White Mice 2017

White Mice 2017

The theme of the 2017 White Mice Poetry Contest, “Harbor,” was selected to coincide with the twentieth conference of the International Lawrence Durrell Society to be held in Chicago on July 4-7, 2018.  A special reading of the prize-winning poems will be held during a poetry event on July 5 at the Poetry Foundation.

The word “harbor” and its related words, “port,” “cove,” “haven,” among others, connotes arrival, departure, and safety.  In the case of Chicago, one thinks immediately of cultural and social amenities along Lake Share Drive not far from DuSable Harbor like Navy Pier, the Chicago Yacht Club, and further along, Shedd Aquarium and the Adler Planetarium.  The harbor in the Windy City not only witnesses the arrival and departure of countless watercraft but also opens toward the Chicago River, which winds into the heart of the glittering, world-famous modern architecture.

But the concept of “harbor” also resonates deeply on the psychic level, in our experience and understanding of transit, encounter, and the desire for security.  Harbors often remain elusive, barely visible or just out of reach, promising the safety of land and solid ground.  They occupy that liminal space between water, with its frequent turbulence, uncertainty, and even threat, and land, with its comforting illusion of permanence and stability.

Not surprisingly, the poems submitted to this year’s contest explore the many associations in a variety of moods and styles. Malcolm Miller’s first prize-winning “I Remember” counterpoises childhood innocence of a boy swimming with a more ominous awareness of adult suffering and perhaps even environmental loss.  Rachel Michaud’s second prize-winning “The Leaky Boat” focuses instead on a group struggling to get a dysfunctional craft to shore and the desire to forget.  Paul Jones’s witty, third prize-winning “She Sails” plays on our common feminization of ships to explore male-female relations and frequent mismatches in desire between the sexes.

The two poems selected by our judges for honorable mention likewise range in style and mood.  Katharyn Howd Machan’s sonnet, “Land,” anatomizes the life of a failed dreamer, who drinks and “wanders on the shoreline,” gathering from his meager life a collection of small, make-shift “souvenirs.”  Nancy Cook’s “Waiting for the Tsunami” depicts the “tsunami” of declining old age, linked imaginatively to the speaker’s experience of an earlier tsunami caused by “an Alaskan quake.”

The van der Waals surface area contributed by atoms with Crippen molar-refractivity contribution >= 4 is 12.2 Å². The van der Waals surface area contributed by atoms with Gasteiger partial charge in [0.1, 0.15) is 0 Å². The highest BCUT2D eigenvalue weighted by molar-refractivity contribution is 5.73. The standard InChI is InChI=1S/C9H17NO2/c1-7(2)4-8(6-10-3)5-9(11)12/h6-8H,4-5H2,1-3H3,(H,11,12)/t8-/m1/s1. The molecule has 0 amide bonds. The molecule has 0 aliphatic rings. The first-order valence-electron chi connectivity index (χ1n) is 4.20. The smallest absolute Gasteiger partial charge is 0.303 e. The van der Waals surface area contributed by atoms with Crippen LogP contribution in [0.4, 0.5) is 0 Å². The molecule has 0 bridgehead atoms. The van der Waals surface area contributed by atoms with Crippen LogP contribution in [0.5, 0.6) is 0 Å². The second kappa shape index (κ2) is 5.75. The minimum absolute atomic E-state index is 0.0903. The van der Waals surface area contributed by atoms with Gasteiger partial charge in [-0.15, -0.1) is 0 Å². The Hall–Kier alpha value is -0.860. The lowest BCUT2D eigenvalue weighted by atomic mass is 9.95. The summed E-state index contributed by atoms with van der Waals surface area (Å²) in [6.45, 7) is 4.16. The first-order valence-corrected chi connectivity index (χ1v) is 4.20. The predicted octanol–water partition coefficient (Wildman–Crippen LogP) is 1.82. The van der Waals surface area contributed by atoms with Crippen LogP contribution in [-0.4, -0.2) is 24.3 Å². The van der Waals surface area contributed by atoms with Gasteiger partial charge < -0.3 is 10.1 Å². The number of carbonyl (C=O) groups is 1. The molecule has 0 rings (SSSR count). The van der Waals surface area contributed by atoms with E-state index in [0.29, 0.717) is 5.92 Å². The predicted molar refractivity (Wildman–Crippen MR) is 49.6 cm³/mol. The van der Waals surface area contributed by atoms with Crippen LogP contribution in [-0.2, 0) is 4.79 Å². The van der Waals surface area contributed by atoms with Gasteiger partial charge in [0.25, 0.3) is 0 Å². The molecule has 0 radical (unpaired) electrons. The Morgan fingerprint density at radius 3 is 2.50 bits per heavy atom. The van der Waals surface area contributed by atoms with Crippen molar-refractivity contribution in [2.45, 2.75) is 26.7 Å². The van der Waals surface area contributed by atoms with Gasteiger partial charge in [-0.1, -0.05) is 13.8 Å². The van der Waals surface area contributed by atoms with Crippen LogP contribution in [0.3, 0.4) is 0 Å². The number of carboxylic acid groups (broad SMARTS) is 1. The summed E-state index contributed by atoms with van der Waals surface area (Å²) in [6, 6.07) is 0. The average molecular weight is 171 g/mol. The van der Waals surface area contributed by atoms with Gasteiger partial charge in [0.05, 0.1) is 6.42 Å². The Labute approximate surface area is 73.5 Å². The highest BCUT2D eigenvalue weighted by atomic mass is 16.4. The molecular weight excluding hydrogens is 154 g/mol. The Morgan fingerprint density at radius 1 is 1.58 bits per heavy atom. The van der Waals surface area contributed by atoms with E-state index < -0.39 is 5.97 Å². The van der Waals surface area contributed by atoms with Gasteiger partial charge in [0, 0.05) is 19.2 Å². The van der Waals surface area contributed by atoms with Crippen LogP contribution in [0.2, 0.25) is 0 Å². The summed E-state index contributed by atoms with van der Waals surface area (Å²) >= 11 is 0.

With every contest I am pleased and impressed by the rich diversity of imagery, thought, and emotive power.  Having selected this year’s theme of “Harbor,” I worried that the topic might prove too narrow to engage a sufficient number of entries. I needn’t have.  The longing implied by this theme resonated deeply in poets from across the country.  These poems testify to our need to find a haven in a time of seemingly unending social turbulence.

David Radavich

First Prize

I Remember

I remember during heat waves
when I was a boy we were allowed
to go down at midnight
to the harbor to swim
in the black cold water that seemed
alive with salt and starscoming home barefoot with a big
towel over my shoulders I stopped
under the immense sky and stood there
feeling the strange joy
we can unfortunately live without

Malcolm Miller


Malcolm Miller published two collections of poetry with Tundra Press in Montreal.  A genuine eccentric, sometimes homeless, sometimes living in public housing, he led a fiercely independent life.  His story is told in a documentary film, Unburying Malcolm Miller (2017), by Kevin Carey and Mark Hillringhouse.

Second Prize

The Leaky Boat

One bails to keep the boat afloat.
The other rows. We’re sorry
we trusted a blue sky. We trusted
joy to hold us. We told
no one where we were going.
Damn, the water’s winning.

We do not want to face